Are the love relations depicted on reality TV fake or real? Let’s explore this question for those of you who long for emotional intimacy. Over the course of the last month, The Bachelorette’s 13th season premiere aired, Bachelor spinoff Bachelor in Paradise began and concluded an investigation into sexual misconduct during the taping of its fourth season, and another Bachelor in Paradise couple from a previous season wed in front of reality TV cameras—their nuptials will be screened for audiences everywhere this fall. A quick Google search for any of these keywords will yield thousands of results, bringing you everything from the very latest in Bachelor news to social media hashtags utilized by the show’s massive viewership—this is, after all, the longest-running reality romance show in the history of television. Over 8 million individuals tuned in to watch the season 21 finale of The Bachelor earlier this year. Bottom line: This show is huge. But is it real?
You may be wondering at this point what a psychiatrist is doing blogging about a pop-culture phenomenon—or maybe you’re asking, Why should I care? Pop culture sensations, especially those which span the course of several years, are worth weighing in on because of the impact they can have on our collective psyche, whether we are conscious of them or not. This is especially true when it comes to our cultural perceptions of love. As humans, in part we are shaped by story. And the stories we consume about any emotion, feeling, and experience have a tendency to influence us in ways we may not fully comprehend. (A good example of these stories are the narratives we each carry around inside us pertaining to our parents’ marriages, and how these affect our own capacity for intimacy). Becoming more self-aware of our relationship to those stories and their significance in our lives can empower us and help us grow in our journey towards more fulfilling, loving, and whole lives.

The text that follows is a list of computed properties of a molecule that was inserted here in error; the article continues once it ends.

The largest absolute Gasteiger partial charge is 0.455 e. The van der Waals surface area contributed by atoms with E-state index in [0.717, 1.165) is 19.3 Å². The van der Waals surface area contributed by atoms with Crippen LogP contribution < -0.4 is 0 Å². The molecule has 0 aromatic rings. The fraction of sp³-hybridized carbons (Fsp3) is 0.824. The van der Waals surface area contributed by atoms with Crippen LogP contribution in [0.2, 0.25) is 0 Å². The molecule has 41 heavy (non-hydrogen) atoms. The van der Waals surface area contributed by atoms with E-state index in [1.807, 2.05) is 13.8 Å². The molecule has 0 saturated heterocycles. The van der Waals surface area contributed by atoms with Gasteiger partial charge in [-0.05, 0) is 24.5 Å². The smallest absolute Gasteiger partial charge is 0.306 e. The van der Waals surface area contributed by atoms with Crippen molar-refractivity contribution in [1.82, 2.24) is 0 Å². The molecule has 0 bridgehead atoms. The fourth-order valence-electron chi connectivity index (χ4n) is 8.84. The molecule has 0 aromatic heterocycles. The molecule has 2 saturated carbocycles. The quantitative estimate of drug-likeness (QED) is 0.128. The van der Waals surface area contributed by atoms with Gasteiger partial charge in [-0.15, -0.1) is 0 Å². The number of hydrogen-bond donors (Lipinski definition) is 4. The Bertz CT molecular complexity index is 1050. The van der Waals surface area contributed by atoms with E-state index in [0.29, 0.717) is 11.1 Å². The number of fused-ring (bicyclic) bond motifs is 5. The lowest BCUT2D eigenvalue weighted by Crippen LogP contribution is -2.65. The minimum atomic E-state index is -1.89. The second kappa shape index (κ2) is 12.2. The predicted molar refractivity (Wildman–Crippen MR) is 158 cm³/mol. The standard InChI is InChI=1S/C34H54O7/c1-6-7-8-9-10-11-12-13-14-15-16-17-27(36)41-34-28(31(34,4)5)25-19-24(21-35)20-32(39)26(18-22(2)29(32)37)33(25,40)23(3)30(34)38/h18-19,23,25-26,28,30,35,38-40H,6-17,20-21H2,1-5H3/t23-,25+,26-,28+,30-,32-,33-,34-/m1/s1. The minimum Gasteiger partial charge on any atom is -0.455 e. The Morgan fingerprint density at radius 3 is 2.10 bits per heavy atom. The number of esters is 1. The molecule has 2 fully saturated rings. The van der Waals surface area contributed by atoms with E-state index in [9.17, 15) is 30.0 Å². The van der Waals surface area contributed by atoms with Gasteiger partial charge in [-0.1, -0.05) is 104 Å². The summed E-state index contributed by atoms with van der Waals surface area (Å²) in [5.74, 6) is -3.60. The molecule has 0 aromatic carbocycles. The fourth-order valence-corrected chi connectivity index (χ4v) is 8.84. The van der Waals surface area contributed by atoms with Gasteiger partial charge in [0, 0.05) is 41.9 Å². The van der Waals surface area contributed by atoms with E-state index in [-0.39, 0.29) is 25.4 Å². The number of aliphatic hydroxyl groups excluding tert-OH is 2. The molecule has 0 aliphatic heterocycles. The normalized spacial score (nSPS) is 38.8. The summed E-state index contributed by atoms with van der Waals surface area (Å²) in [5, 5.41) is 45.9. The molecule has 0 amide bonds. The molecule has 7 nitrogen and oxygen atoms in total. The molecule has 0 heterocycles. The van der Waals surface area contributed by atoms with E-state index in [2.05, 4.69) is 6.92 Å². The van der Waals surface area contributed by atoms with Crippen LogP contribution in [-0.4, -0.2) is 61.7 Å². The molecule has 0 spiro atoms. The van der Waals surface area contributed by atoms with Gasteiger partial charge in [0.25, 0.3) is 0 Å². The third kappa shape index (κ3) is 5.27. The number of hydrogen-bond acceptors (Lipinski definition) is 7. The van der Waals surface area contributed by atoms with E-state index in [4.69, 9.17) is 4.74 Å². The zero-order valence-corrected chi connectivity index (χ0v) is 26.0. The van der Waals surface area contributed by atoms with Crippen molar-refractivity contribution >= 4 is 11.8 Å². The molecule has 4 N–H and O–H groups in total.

Now, as they say, back to the show. Since 2002, there have been 34 total seasons of The Bachelor and The Bachelorette. Over the course of each season, 25 contestants are eliminated until one remains: the one who gets the ring. Despite producing 34 relationships (and marriages), only 8 couples remain together. How long is a season? About nine weeks.
If you’re new to these facts and you’re shaking your head, you certainly wouldn’t be alone. A substantial proportion of viewers only claim to watch the show because they find the concept so absurd or even enraging. Huffington Post editor Emma Gray, who hosts a bachelor recap podcast, sums up the approach of many viewers, saying: “Sometimes entertainment is just allowed to be entertaining, and we turn our brains off for two hours, tweet a whole lot and then unpack the absurdity.”
However, “hate-watching” is still watching. And whether we’re aware of it or not, The Bachelor and the themes it perpetuates can have a profoundly detrimental impact on our ideas and perception of what real love and long-term commitment should look like.
In a groundbreaking study published in the journal Mass Communication and Society in 2012, researchers analyzed the TV-watching habits of nearly 400 married individuals. Their findings will likely vindicate what many of you may already assume about shows like The Bachelor and its spinoffs: Among other consequences, the more people believe the narratives about love and romance they see in their favorite shows, the less satisfied they are in their own relationships, the more likely they are to adopt a grass-is-greener mentality, and the more likely they are to cheat.